In 1992, ESPN Sportscaster Joe Theismann took some gentle flack for what seemed like an on-air flub. "The word genius isn't applicable in football," he said. "A genius is a guy like Norman Einstein."
Everyone made fun of Theismann for not knowing the first name of history's most famous scientist. But he defended himself: There was a Norman Einstein—he was a valedictorian in their New Jersey high school. And Theismann had found him "very intelligent."
Norman Einstein, M73, studied physics at Rutgers University (yes, his professors teased him about it) and medicine at Tufts. He spent twenty-eight years as an emergency room physician at Catawba Valley Medical Center in Hickory, North Carolina. Now retired, he's still making smart moves—as well as thoughtful ones. He recently pledged $400,000 to set up a scholarship program that will provide up to $10,000 a year for up to four medical students at a time. The scholarships will be for the neediest students, on top of what Tufts would already provide for financial aid.
Einstein noticed that the cost of medical school has grown significantly since he was in school. And that got him thinking. "I wonder whether these medical students today, faced with all these loans and debt—is that going to influence what they do in medicine?" He could easily see a young doctor feeling pressured to go into a lucrative specialty, such as cardiology or plastic surgery, just to pay off crushing debt.
Einstein said he was thinking about both doctors and patients when he created his scholarship. If students with an interest in pediatrics or family medicine can follow their passion, everyone wins. "It's very important to have good primary care," he said. "That's where it starts."
Initially considering a planned gift, he later decided that he wanted to see his gift doing good in his lifetime. "My hope is that I get to meet the scholarship recipients," he said, perhaps at his fiftieth Tufts reunion.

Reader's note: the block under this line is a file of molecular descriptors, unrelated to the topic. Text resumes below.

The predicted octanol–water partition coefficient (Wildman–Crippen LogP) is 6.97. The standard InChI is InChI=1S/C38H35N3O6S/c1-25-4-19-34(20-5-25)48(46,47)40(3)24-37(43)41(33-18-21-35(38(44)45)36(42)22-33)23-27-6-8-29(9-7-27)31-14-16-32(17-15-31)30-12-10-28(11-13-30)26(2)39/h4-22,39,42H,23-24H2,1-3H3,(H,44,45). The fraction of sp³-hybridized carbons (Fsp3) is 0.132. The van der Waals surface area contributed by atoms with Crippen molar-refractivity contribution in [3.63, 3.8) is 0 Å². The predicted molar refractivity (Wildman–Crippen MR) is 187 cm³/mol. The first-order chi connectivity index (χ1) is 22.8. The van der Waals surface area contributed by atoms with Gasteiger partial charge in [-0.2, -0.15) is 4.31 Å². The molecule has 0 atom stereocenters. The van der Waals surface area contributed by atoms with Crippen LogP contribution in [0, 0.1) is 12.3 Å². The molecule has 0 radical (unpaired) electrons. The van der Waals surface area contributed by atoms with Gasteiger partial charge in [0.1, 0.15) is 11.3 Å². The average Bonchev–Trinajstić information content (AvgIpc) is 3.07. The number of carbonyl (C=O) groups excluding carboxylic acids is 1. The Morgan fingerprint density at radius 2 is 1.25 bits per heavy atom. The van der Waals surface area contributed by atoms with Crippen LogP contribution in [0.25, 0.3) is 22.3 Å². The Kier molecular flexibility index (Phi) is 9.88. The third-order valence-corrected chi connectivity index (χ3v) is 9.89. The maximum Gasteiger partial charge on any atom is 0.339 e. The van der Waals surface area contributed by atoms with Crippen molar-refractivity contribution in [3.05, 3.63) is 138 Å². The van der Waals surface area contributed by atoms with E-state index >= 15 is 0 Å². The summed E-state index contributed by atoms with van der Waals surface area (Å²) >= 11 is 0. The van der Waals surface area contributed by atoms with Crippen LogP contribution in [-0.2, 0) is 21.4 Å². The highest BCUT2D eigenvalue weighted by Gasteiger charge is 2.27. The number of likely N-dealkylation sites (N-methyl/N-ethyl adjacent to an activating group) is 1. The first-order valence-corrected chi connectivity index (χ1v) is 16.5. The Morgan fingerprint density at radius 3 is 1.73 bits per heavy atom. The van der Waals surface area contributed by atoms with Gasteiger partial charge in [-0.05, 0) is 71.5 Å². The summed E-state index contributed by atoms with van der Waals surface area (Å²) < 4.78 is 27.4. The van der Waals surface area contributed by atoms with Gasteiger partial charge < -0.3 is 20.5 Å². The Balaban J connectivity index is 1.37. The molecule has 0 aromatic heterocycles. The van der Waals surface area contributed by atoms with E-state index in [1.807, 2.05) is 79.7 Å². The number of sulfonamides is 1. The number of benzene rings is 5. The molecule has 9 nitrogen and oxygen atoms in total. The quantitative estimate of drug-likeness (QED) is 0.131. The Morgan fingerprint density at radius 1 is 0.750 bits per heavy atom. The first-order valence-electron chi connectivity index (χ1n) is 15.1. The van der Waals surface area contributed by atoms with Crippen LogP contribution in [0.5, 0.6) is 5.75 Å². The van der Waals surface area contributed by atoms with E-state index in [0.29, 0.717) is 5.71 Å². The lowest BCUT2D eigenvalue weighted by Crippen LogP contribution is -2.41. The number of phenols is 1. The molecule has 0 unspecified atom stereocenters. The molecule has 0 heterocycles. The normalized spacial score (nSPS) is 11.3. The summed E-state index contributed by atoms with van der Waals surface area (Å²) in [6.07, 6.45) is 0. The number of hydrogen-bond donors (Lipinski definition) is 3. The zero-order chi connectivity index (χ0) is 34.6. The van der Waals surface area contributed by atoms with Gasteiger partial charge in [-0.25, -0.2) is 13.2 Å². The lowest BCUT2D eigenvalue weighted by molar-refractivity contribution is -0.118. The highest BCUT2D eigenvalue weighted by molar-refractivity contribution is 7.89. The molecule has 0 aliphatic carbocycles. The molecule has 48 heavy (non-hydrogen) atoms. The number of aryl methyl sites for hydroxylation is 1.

Einstein's own years at Tufts were marked by meaningful interactions with "wonderful humanists and teacher clinicians" including Louis Weinstein, Jerome Kassirer, Robert Schwartz, and Jack Mitus. After Tufts, he practiced and taught medicine at George Washington University Hospital in Washington, D.C., and later became a general internist in a small town in North Carolina. When he took the E.R. job in Hickory, he was reluctant to abandon the patients he was treating for rheumatoid arthritis and lupus. "Many didn't have a lot of money and going ninety miles to a rheumatologist was going to be a hardship."
So he worked out a deal with his new job to work one day a week seeing his rheumatology patients. This, he said, reveals one of his less-genius moments: He hadn't thought that it sometimes meant working a night shift in the E.R. on Wednesday night and driving to his clinic Thursday morning. He said he could have been a little savvier on the economics, too. "But I didn't do it for the money. It was really, really reward- ing helping those patients."
As for Theismann's comment, Einstein demurs. "He never came right out and said whether he really meant me or Albert Einstein," he said. We think it was a smart choice either way.